New DGCA guidelines ‘marking moment’, says transpilot Adam Harry
He had to endure endless “torture” at home and in society because of his gender, but he never let this sea of suffering and harassment kill his long-cherished dream – to fly airplanes. Adam Harry, the country’s first transpilot, welcomed the publication by the Directorate General of Civil Aviation (DGCA) of new guidelines on assessing the suitability of transgender people who have applied for a commercial pilot license.
As aviation regulator DGCA now formulates its first-ever medical guidelines for transgender people, Harry, who almost fought a lonely battle to get there, believes that suffering and humiliation have always made him stronger and more determined. to pursue his dreams. Speaking to PTI, the 23-year-old transgender from Kerala said he was “so happy” with the DGCA’s decision and that it was a “marking moment” for the third sex community in India. “It’s not just my victory alone, but the victory of the entire trans community who are tortured and bullied because of their gender when they are just as capable as other genders,” Harry said.
Read | ‘Declared unfit for pilot’s license’ says trans person; The DGCA denies any accusation
He said the DGCA decision would surely pave the way for more transgender people to pursue their dream careers in the aviation sector. The aviation regulator released guidelines on Wednesday for medical examiners to assess the fitness of transgender people who have applied for commercial pilot licenses. The agency last month denied media reports that Harry had been denied permission by the regulator to obtain a commercial pilot’s licence. Stating these reports were not true, the DGCA then said a transgender person could be issued a medical certificate of fitness provided there were “no associated medical, psychiatric or psychological conditions”. According to Harry, the new guidelines refer to the fact that being transgender is not a disorder.
Restrictions also appeared to be relatively less for those who continued hormone therapy for more than five years, he said. The new guidelines also clarified that trans pilots can fly if they reach a stable hormonal dose, he said, adding that because he underwent gender reassignment surgery more than a year ago, the “medically unfit period” mentioned by the DGCA would not be. be applicable to it. Harry said that after news reports of his fight emerged, several transgender people interested in becoming a pilot and many foreign pilots from the LGBT (lesbian, gay, bisexual and transgender) community called him to offer their support.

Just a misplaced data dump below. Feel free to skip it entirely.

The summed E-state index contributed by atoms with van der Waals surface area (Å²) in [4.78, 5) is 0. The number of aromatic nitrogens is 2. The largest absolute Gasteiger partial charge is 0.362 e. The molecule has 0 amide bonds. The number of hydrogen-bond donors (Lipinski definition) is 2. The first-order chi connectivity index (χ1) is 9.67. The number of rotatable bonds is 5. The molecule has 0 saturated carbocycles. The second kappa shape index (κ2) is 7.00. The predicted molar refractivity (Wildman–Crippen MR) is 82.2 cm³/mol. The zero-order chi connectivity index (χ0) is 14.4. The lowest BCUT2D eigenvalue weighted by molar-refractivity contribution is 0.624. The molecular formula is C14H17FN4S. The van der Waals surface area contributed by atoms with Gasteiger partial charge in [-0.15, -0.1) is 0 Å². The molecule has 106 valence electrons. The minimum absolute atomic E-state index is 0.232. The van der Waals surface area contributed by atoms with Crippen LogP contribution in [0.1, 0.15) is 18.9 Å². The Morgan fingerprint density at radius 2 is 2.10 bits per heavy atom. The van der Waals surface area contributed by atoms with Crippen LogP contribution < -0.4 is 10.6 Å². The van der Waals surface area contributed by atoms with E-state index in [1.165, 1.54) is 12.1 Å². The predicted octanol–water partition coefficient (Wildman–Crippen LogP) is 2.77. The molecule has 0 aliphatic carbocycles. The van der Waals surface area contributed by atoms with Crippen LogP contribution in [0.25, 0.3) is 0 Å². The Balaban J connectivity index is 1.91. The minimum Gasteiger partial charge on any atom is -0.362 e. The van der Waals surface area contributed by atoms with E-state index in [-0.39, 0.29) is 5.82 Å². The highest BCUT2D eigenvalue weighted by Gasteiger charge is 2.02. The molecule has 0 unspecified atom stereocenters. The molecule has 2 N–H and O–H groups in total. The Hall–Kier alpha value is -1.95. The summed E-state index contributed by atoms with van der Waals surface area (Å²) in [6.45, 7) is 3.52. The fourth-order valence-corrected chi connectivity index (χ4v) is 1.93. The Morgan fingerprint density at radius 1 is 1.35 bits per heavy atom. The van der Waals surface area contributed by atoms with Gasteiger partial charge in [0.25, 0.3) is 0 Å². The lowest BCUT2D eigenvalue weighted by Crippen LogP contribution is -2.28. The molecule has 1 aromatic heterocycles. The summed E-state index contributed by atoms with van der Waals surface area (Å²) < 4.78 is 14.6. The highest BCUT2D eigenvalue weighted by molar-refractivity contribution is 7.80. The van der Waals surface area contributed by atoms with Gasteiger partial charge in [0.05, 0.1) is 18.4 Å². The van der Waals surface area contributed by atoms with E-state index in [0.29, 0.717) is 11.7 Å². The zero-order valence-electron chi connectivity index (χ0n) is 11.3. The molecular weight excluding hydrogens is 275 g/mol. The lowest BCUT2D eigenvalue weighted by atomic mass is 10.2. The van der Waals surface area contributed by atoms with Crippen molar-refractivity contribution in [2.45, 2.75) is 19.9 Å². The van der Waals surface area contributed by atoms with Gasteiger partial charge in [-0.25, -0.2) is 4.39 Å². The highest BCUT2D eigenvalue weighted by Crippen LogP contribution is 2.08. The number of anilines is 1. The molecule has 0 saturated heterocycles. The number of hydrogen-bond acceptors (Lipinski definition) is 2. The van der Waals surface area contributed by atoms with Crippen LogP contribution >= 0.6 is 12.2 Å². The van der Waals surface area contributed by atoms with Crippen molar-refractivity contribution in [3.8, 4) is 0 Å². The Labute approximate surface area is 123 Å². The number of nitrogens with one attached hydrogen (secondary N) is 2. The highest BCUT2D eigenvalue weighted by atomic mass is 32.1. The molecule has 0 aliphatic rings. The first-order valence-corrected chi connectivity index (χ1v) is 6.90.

“Many of these foreign pilots even sent me the documents relating to the rules and regulations in force in their respective countries concerning transgender pilots. They were very useful to me in my communications with the DGCA,” he said. . Despite all these positive developments, the young transman still has apprehensions about the medical examinations mandated by the DGCA to obtain the professional pilot’s license. “Despite a transgender policy in place in the country, our community still faces severe discrimination and society’s attitude has yet to change much. I am deeply concerned about the behavior of medical examiners,” he said. -he declares.
Harry said he had already asked the authorities concerned that he should not have a transphobic experience like the previous time during the time of the medical examinations. Harry, who recently got his flying license revalidated from South Africa where he studied, also got medical clearance there without any hurdles. He said he had a class 2 medical certificate [clearance] from the Civil Aviation Authority of South Africa and the authorities did not stop him from taking hormones or undergoing a physical transition. After studying abroad, he had taken ground school at the Rajiv Gandhi Academy for Aviation Technology here with the state government scholarship.
He said that the discriminatory attitude of part of society towards transgender people forced him to ask the leftist government, which had given him a scholarship, to withdraw the money given to the aviation academy. The process of transferring these fees to an institute in South Africa is underway, he said. “I have applied to the State Department of Social Justice to grant me the same amount of scholarship to study in South Africa. The proposal is currently under review by the Department of Finance here.
I hope the scholarship will be released soon,” he said. If the amount is released, he plans to join the Academy in South Africa and take a medical fitness test conducted in that country. would also like to take an aptitude test under the direction of the Federal Aviation Administration, the US aviation regulatory authority, before returning to India and undergoing the medical tests mandated by the DGCA here. “The medical tests are too expensive in india and i can’t afford it right now as i have no money.
I do several odd jobs to make ends meet. But in South Africa, these tests are included in the tuition fees for our studies. So I think if I come back after having done two medical tests there, it will be an added advantage,” said Harry.
On Wednesday, the DGCA said in its guidelines that a transgender applicant’s suitability will be assessed on a case-by-case basis under the principles of assessing their functional ability and risk of incapacity.
Transgender applicants, who have undergone hormone therapy or undergone sex reassignment surgery within the past five years, will be screened for their mental health status, he said.
“The candidate must submit a detailed report from the trained endocrinologist containing the details – duration, dosage, frequency of dosing, changes made, hormone analysis reports, side effects, etc. – of the hormone therapy that the candidate has undergone .” he noted.